Having spent a great deal of my youth in places where the waves break, I have seen my fair share of hurricanes.
And I can tell you from experience that there is nothing quite like what happens when the eye of one passes over. It is surreal.
The winds die down, the sun comes out, and for a moment at least it is all over. And if you didn’t know what was on the other side of the calm you would think that you were home free.
That to me is what the markets feel like these days. The front half of the storm has passed and for the moment at least it has been safe enough to go outside.
So here we sit, in the eye of the proverbial storm with the winds starting to picking up again and the unknown clearly on its way.
That’s the unsettling part about these markets and what makes them so tough to gage.
Maybe that’s why there is such a gigantic disconnect between the assorted pumpers on CNBC and the regular folks just trying to make ends meet.
Because the truth is, according to the latest release of the Reuters/University of Michigan index of consumer sentiment, regular folks are less optimistic about their own finances than at any time in the past 60 years.
So while Cramer and his friends may be convinced that it is all over, consumers seem to know otherwise.
It is also a view shared by economist Nouriel Roubini. He now sees a double-dip recession beginning to take shape.
From Bloomberg by Shamim Adam entitled: Roubini Sees Increasing Risk of Double-Dip Recession
“Nouriel Roubini, the New York University professor who predicted the financial crisis, said the chance of a double-dip recession is increasing because of risks related to ending global monetary and fiscal stimulus.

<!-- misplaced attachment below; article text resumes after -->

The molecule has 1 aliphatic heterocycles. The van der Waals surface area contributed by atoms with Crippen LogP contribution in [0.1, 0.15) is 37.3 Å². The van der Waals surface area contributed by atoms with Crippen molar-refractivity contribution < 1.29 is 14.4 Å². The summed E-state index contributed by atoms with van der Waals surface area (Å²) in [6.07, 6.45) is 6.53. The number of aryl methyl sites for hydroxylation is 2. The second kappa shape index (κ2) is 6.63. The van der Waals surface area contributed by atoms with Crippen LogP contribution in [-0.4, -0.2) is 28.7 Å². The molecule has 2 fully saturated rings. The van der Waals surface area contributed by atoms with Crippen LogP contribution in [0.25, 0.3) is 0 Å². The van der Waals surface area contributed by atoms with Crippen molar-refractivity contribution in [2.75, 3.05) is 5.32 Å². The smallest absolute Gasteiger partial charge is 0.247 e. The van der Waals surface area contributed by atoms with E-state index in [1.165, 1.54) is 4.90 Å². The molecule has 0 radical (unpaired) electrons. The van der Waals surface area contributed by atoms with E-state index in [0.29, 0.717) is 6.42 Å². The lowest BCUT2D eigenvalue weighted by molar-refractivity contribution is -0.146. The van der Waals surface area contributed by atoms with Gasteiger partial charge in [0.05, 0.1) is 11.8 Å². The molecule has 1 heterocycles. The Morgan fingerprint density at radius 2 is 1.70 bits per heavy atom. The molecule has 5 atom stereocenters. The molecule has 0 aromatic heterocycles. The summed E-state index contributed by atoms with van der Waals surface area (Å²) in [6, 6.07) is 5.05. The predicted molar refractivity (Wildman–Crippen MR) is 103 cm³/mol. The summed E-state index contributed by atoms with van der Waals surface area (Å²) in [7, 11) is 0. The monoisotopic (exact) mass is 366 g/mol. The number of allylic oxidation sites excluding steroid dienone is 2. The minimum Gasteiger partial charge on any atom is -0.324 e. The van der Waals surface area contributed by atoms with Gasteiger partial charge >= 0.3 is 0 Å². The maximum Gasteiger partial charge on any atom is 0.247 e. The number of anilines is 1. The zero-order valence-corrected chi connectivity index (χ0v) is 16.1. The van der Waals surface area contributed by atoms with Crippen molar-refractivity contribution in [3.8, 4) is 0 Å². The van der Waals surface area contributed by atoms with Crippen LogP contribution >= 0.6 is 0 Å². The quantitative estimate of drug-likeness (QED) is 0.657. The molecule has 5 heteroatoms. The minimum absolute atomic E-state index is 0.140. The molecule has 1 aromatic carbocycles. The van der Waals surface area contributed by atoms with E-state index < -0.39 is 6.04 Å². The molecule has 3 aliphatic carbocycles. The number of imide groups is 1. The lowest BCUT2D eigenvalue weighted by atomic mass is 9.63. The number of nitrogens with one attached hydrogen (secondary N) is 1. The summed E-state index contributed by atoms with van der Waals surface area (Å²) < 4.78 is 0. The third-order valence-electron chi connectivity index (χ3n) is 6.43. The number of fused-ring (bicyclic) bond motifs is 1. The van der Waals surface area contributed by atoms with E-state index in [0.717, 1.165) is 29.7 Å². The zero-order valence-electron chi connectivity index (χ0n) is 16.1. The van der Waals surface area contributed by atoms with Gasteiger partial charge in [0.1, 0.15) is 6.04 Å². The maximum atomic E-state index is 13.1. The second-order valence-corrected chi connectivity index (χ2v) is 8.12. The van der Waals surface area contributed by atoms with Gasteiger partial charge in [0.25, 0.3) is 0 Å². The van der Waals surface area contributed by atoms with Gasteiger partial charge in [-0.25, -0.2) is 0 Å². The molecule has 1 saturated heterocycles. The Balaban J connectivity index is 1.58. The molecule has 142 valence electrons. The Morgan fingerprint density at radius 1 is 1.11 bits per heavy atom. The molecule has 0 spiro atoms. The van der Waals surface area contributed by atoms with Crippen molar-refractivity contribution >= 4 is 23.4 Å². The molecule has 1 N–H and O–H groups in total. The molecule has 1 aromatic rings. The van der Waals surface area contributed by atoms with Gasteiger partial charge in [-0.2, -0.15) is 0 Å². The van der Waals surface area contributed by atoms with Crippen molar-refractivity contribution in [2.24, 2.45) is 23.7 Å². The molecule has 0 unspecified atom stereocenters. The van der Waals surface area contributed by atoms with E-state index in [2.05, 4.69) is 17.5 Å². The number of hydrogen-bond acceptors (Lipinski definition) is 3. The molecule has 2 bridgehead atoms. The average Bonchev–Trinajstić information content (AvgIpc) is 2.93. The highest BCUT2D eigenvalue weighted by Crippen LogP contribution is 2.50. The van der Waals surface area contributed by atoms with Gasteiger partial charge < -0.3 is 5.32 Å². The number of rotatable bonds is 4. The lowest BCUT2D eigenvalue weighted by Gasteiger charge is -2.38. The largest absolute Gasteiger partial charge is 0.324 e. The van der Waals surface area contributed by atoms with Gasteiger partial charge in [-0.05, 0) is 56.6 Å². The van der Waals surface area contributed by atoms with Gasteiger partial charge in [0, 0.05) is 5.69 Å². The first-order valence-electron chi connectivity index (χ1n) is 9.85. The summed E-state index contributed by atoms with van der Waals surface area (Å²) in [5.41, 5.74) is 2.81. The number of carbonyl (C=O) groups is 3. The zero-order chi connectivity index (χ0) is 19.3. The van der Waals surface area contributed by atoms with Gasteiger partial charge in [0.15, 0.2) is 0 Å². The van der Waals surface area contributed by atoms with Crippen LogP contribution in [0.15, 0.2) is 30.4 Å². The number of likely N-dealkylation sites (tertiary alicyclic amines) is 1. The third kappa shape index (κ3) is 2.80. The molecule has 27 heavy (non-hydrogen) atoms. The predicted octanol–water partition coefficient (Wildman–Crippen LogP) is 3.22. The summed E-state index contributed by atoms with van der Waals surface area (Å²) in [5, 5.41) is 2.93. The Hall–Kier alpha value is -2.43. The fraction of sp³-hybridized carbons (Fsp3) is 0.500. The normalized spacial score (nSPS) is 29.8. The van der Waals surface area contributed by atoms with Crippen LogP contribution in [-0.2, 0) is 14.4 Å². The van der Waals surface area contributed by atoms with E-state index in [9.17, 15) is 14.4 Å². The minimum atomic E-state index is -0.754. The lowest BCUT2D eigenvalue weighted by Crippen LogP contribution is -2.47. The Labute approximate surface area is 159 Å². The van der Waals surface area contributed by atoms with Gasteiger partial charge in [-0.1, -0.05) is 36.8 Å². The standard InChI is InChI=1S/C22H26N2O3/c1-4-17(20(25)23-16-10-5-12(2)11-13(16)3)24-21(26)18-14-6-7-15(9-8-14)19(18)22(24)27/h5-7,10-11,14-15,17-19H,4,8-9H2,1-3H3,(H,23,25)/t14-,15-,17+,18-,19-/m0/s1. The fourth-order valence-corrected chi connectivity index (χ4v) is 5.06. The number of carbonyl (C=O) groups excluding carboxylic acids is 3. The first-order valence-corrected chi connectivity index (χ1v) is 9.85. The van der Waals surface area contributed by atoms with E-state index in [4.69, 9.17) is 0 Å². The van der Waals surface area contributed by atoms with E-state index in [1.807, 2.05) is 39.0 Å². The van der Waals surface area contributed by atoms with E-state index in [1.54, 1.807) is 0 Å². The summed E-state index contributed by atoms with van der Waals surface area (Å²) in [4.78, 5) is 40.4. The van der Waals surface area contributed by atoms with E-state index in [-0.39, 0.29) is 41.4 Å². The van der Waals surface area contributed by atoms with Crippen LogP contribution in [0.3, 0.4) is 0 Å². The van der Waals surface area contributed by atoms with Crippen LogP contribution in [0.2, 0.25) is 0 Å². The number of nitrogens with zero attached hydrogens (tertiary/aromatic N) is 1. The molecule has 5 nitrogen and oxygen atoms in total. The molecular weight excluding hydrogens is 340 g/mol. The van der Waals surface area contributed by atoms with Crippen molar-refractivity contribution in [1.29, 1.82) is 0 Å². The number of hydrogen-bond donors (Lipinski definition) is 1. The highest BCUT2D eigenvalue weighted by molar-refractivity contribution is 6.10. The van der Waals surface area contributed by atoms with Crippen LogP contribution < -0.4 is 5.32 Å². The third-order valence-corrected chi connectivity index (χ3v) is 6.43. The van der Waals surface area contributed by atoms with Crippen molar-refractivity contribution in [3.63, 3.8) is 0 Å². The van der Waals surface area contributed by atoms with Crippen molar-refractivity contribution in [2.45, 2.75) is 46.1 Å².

The global economy will bottom out in the second half of 2009, Roubini wrote in a Financial Times commentary today. The recession in the U.S., the U.K., and some European countries will not be “formally over” before the end of the year, while the recovery has started in nations such as China, France, Germany, Australia and Japan, he said.
Governments around the world have pledged about $2 trillion in stimulus measures amid the worst worldwide recession since the Great Depression. Federal Reserve Chairman Ben S. Bernanke and other global policy makers have cautioned that the recovery is likely to be muted, indicating they would not soon remove all the stimulus injected into the financial system.
“There are risks associated with exit strategies from the massive monetary and fiscal easing,” Roubini wrote. “Policy makers are damned if they do and damned if they don’t.”
Government and central bank officials may undermine the recovery and tip their economies back into “stagdeflation” if they raise taxes, cut spending and mop up excess liquidity in their systems to reduce fiscal deficits, Roubini says. He defines “stagdeflation” as recession and deflation.
Those who maintain large budget deficits will be punished by bond market vigilantes, as inflationary expectations and yields on long-term government bonds rise and borrowing costs climb sharply, he wrote. That will in turn lead to stagflation, Roubini said.”
The good news is someday it really will be over for good…until then enjoy the eye of this one.
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